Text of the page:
Is it a mere coincidence that Election Day is the first Tuesday after Halloween? For zombies and vampires invoke far less fear than the governmental dysfunction gripping Big Washington nowadays; and last year’s best-selling trick-or-treat masks were Barack Obama and Mitt Romney.
This Tuesday (Nov. 5), though Rappahannock County voters won’t be helping to decide who inhabits the haunted house located at 1600 Pennsylvania Ave., we will be voting on the next resident of the state’s monster mansion down in Richmond. Instead of trick-or-treaters donning masks that look like Terry McAuliffe and Ken Cuccinelli, however, the gubernatorial candidates themselves should play dress up.
Some psychologists say that the Halloween costumes we choose are, like dreams, a kind of wish fulfillment. So it is that youngsters might want to be Superman or Wonder Woman, a Navy Seal or Lady Gaga. Masks of fantasies can reveal our real, innermost selves.
And so it is — though campaign flacks will deny it — that Republican gubernatorial nominee Cuccinelli is donning a white coat to play a physician — an ob-gyn to be precise. His Republican running mates Mark Obenshain (attorney general) and E.W. Jackson (lieutenant governor), also in white sterile jackets, are playing medical students in residency. Our Delegate Michael Webert is a male nurse. Instead of goodie bags, they’re all carrying the probes that would be inserted for the mandatory trans-vaginal ultrasounds they support.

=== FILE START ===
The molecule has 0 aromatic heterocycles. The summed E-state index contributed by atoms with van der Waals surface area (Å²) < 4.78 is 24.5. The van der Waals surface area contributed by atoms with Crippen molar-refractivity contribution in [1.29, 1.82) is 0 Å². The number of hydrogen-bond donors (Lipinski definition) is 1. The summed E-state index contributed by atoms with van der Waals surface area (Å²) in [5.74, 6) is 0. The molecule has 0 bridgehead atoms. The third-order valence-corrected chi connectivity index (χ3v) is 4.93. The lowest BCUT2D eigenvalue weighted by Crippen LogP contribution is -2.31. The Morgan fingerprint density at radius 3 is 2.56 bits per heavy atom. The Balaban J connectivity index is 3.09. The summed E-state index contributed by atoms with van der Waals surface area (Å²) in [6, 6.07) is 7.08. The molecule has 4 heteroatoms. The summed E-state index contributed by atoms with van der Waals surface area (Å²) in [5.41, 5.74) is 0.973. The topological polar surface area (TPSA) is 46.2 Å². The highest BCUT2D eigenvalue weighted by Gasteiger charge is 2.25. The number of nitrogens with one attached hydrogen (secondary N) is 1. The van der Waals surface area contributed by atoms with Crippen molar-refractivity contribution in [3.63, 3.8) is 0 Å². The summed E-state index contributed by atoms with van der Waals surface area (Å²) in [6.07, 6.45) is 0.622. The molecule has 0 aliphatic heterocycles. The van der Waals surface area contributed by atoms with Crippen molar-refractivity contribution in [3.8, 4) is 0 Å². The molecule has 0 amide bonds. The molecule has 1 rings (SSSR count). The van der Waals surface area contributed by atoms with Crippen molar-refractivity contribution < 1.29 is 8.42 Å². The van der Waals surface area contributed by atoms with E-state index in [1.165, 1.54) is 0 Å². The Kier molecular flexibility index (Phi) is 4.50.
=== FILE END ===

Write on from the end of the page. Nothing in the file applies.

McAuliffe doesn’t have to don an authority figure’s white jacket to reveal his true self. For his Halloween costume, he dresses just like he normally does. And that’s the really scary part: He comes across as a used car salesman. Though not as slick, his Democratic ticket — Mark Herring (attorney general) and Ralph Northam (lieutenant governor) — still talk a good game. The Democratic candidate for Rappahannock’s delegate, Colin Harris, plays the car dealership’s smart Ivy Leaguer doing the number-crunching necessary to get you into a vehicle today.
Messing with the traditional two-party system, Libertarian gubernatorial candidate Robert Sarvis plays a mean clown.
With all these competing costumes, no wonder the traditionally conservative Richmond Times-Dispatch refused to endorse anyone for governor — the first time in its rich journalistic history.